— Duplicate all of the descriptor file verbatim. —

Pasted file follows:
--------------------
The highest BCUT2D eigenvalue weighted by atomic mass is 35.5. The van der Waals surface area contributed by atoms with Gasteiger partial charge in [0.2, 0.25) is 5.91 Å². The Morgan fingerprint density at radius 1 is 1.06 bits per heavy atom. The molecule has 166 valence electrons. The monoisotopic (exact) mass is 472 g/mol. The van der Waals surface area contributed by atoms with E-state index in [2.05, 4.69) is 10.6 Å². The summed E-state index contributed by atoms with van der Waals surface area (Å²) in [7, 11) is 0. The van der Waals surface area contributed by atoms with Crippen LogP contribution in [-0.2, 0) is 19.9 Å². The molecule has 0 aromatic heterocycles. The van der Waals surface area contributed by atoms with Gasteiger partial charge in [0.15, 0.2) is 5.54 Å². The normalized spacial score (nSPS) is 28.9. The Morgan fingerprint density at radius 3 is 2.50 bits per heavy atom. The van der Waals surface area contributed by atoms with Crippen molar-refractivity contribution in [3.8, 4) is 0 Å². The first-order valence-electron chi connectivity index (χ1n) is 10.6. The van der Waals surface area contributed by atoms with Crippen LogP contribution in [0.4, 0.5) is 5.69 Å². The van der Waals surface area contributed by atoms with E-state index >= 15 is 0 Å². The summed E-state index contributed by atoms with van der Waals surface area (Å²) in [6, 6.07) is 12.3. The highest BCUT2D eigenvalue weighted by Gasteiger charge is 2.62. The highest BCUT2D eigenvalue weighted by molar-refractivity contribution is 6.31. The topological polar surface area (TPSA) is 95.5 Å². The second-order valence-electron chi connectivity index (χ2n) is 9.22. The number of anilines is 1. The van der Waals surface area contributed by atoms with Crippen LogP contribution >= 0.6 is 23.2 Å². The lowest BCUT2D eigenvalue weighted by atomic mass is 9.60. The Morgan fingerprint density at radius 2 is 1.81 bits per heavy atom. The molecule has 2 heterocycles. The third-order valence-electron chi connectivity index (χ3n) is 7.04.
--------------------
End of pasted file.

The highest BCUT2D eigenvalue weighted by atomic mass is 35.5. The van der Waals surface area contributed by atoms with Gasteiger partial charge in [0.2, 0.25) is 5.91 Å². The Morgan fingerprint density at radius 1 is 1.06 bits per heavy atom. The molecule has 166 valence electrons. The monoisotopic (exact) mass is 472 g/mol. The van der Waals surface area contributed by atoms with E-state index in [2.05, 4.69) is 10.6 Å². The summed E-state index contributed by atoms with van der Waals surface area (Å²) in [7, 11) is 0. The van der Waals surface area contributed by atoms with Crippen LogP contribution in [-0.2, 0) is 19.9 Å². The molecule has 0 aromatic heterocycles. The van der Waals surface area contributed by atoms with Gasteiger partial charge in [0.15, 0.2) is 5.54 Å². The normalized spacial score (nSPS) is 28.9. The Morgan fingerprint density at radius 3 is 2.50 bits per heavy atom. The van der Waals surface area contributed by atoms with Crippen molar-refractivity contribution in [3.8, 4) is 0 Å². The first-order valence-electron chi connectivity index (χ1n) is 10.6. The van der Waals surface area contributed by atoms with Crippen LogP contribution in [0.4, 0.5) is 5.69 Å². The van der Waals surface area contributed by atoms with E-state index >= 15 is 0 Å². The summed E-state index contributed by atoms with van der Waals surface area (Å²) in [6, 6.07) is 12.3. The highest BCUT2D eigenvalue weighted by Gasteiger charge is 2.62. The highest BCUT2D eigenvalue weighted by molar-refractivity contribution is 6.31. The topological polar surface area (TPSA) is 95.5 Å². The second-order valence-electron chi connectivity index (χ2n) is 9.22. The number of anilines is 1. The van der Waals surface area contributed by atoms with Crippen LogP contribution >= 0.6 is 23.2 Å². The lowest BCUT2D eigenvalue weighted by atomic mass is 9.60. The Morgan fingerprint density at radius 2 is 1.81 bits per heavy atom. The molecule has 2 heterocycles. The third-order valence-electron chi connectivity index (χ3n) is 7.04.